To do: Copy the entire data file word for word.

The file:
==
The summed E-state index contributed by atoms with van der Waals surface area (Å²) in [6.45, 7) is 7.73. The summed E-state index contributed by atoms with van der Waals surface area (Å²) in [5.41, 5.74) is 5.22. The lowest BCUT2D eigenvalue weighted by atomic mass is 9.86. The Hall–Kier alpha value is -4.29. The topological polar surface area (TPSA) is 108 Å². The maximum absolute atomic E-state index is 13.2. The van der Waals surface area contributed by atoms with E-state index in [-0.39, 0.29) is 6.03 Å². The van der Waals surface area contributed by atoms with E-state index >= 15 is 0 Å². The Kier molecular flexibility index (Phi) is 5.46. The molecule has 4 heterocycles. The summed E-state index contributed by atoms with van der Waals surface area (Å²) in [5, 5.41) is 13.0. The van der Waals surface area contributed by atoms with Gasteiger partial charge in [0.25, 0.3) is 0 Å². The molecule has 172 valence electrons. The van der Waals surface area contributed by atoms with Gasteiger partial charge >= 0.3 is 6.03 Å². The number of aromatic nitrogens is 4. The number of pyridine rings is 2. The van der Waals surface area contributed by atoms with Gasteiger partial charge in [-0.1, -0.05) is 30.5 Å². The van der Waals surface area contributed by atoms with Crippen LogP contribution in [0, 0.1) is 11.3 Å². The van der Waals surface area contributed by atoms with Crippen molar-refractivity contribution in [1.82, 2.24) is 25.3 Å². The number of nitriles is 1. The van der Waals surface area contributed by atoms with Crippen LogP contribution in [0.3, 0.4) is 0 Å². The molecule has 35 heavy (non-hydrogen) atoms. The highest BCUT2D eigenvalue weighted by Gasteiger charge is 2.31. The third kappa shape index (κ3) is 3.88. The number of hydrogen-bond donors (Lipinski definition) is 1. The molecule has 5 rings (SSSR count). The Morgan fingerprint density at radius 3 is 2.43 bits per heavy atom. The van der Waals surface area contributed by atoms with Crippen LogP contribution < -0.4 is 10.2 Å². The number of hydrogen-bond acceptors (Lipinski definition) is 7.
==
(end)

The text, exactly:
The summed E-state index contributed by atoms with van der Waals surface area (Å²) in [6.45, 7) is 7.73. The summed E-state index contributed by atoms with van der Waals surface area (Å²) in [5.41, 5.74) is 5.22. The lowest BCUT2D eigenvalue weighted by atomic mass is 9.86. The Hall–Kier alpha value is -4.29. The topological polar surface area (TPSA) is 108 Å². The maximum absolute atomic E-state index is 13.2. The van der Waals surface area contributed by atoms with E-state index in [-0.39, 0.29) is 6.03 Å². The van der Waals surface area contributed by atoms with E-state index >= 15 is 0 Å². The Kier molecular flexibility index (Phi) is 5.46. The molecule has 4 heterocycles. The summed E-state index contributed by atoms with van der Waals surface area (Å²) in [5, 5.41) is 13.0. The van der Waals surface area contributed by atoms with Gasteiger partial charge in [0.25, 0.3) is 0 Å². The molecule has 172 valence electrons. The van der Waals surface area contributed by atoms with Gasteiger partial charge >= 0.3 is 6.03 Å². The number of aromatic nitrogens is 4. The number of pyridine rings is 2. The van der Waals surface area contributed by atoms with Gasteiger partial charge in [-0.1, -0.05) is 30.5 Å². The van der Waals surface area contributed by atoms with Crippen LogP contribution in [0, 0.1) is 11.3 Å². The van der Waals surface area contributed by atoms with Crippen molar-refractivity contribution in [1.82, 2.24) is 25.3 Å². The number of nitriles is 1. The van der Waals surface area contributed by atoms with Crippen LogP contribution in [0.3, 0.4) is 0 Å². The molecule has 35 heavy (non-hydrogen) atoms. The highest BCUT2D eigenvalue weighted by Gasteiger charge is 2.31. The third kappa shape index (κ3) is 3.88. The number of hydrogen-bond donors (Lipinski definition) is 1. The molecule has 5 rings (SSSR count). The Morgan fingerprint density at radius 3 is 2.43 bits per heavy atom. The van der Waals surface area contributed by atoms with Crippen LogP contribution < -0.4 is 10.2 Å². The number of hydrogen-bond acceptors (Lipinski definition) is 7.